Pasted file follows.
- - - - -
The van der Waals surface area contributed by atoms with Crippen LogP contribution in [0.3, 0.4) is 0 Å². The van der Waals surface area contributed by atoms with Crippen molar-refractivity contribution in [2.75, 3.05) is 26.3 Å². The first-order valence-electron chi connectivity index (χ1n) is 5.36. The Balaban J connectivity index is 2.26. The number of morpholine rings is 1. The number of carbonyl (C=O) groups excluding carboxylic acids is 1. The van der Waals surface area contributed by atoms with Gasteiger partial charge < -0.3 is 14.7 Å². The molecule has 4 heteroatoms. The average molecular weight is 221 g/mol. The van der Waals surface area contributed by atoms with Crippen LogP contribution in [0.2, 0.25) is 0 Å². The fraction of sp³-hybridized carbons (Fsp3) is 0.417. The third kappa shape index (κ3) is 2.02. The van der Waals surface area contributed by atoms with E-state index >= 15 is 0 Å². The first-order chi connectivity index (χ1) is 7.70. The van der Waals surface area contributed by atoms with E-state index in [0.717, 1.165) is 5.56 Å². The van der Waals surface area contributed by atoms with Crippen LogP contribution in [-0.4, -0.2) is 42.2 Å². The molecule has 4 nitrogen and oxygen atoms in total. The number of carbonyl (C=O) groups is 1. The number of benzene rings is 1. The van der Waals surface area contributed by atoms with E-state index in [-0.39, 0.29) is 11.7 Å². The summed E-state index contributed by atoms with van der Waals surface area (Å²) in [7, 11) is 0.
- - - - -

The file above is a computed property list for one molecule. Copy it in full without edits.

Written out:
The van der Waals surface area contributed by atoms with Crippen LogP contribution in [0.3, 0.4) is 0 Å². The van der Waals surface area contributed by atoms with Crippen molar-refractivity contribution in [2.75, 3.05) is 26.3 Å². The first-order valence-electron chi connectivity index (χ1n) is 5.36. The Balaban J connectivity index is 2.26. The number of morpholine rings is 1. The number of carbonyl (C=O) groups excluding carboxylic acids is 1. The van der Waals surface area contributed by atoms with Gasteiger partial charge < -0.3 is 14.7 Å². The molecule has 4 heteroatoms. The average molecular weight is 221 g/mol. The van der Waals surface area contributed by atoms with Crippen LogP contribution in [0.2, 0.25) is 0 Å². The fraction of sp³-hybridized carbons (Fsp3) is 0.417. The third kappa shape index (κ3) is 2.02. The van der Waals surface area contributed by atoms with E-state index >= 15 is 0 Å². The first-order chi connectivity index (χ1) is 7.70. The van der Waals surface area contributed by atoms with E-state index in [0.717, 1.165) is 5.56 Å². The van der Waals surface area contributed by atoms with Crippen LogP contribution in [-0.4, -0.2) is 42.2 Å². The molecule has 4 nitrogen and oxygen atoms in total. The number of carbonyl (C=O) groups is 1. The number of benzene rings is 1. The van der Waals surface area contributed by atoms with E-state index in [-0.39, 0.29) is 11.7 Å². The summed E-state index contributed by atoms with van der Waals surface area (Å²) in [7, 11) is 0.